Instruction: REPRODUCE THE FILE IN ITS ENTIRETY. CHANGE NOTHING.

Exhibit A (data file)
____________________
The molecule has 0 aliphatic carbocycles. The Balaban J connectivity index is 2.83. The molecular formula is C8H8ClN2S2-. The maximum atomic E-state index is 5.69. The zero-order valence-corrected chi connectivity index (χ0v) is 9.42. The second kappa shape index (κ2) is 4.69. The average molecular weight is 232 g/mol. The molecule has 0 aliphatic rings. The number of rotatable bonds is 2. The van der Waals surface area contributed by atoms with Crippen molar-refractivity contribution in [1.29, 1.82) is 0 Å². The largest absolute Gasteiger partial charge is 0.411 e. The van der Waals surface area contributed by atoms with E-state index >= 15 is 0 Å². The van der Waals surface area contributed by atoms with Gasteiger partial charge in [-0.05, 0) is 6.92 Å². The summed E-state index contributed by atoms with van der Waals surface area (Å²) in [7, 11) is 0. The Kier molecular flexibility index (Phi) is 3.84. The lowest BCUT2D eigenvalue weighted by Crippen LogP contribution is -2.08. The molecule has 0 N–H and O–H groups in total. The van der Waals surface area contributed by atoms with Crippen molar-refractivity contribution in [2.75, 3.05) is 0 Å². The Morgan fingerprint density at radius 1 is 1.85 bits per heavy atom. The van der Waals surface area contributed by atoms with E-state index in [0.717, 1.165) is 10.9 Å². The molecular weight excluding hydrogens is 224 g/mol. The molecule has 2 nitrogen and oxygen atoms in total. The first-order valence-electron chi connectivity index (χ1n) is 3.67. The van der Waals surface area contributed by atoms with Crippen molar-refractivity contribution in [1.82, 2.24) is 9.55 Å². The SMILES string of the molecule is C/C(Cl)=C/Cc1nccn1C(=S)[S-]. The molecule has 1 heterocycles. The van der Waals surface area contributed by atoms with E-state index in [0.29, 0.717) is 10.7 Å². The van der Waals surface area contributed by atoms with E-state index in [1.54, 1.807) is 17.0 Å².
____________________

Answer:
The molecule has 0 aliphatic carbocycles. The Balaban J connectivity index is 2.83. The molecular formula is C8H8ClN2S2-. The maximum atomic E-state index is 5.69. The zero-order valence-corrected chi connectivity index (χ0v) is 9.42. The second kappa shape index (κ2) is 4.69. The average molecular weight is 232 g/mol. The molecule has 0 aliphatic rings. The number of rotatable bonds is 2. The van der Waals surface area contributed by atoms with Crippen molar-refractivity contribution in [1.29, 1.82) is 0 Å². The largest absolute Gasteiger partial charge is 0.411 e. The van der Waals surface area contributed by atoms with E-state index >= 15 is 0 Å². The van der Waals surface area contributed by atoms with Gasteiger partial charge in [-0.05, 0) is 6.92 Å². The summed E-state index contributed by atoms with van der Waals surface area (Å²) in [7, 11) is 0. The Kier molecular flexibility index (Phi) is 3.84. The lowest BCUT2D eigenvalue weighted by Crippen LogP contribution is -2.08. The molecule has 0 N–H and O–H groups in total. The van der Waals surface area contributed by atoms with Crippen molar-refractivity contribution in [2.75, 3.05) is 0 Å². The Morgan fingerprint density at radius 1 is 1.85 bits per heavy atom. The van der Waals surface area contributed by atoms with E-state index in [0.717, 1.165) is 10.9 Å². The molecular weight excluding hydrogens is 224 g/mol. The molecule has 2 nitrogen and oxygen atoms in total. The first-order valence-electron chi connectivity index (χ1n) is 3.67. The van der Waals surface area contributed by atoms with Crippen molar-refractivity contribution in [1.82, 2.24) is 9.55 Å². The SMILES string of the molecule is C/C(Cl)=C/Cc1nccn1C(=S)[S-]. The molecule has 1 heterocycles. The van der Waals surface area contributed by atoms with E-state index in [0.29, 0.717) is 10.7 Å². The van der Waals surface area contributed by atoms with E-state index in [1.54, 1.807) is 17.0 Å².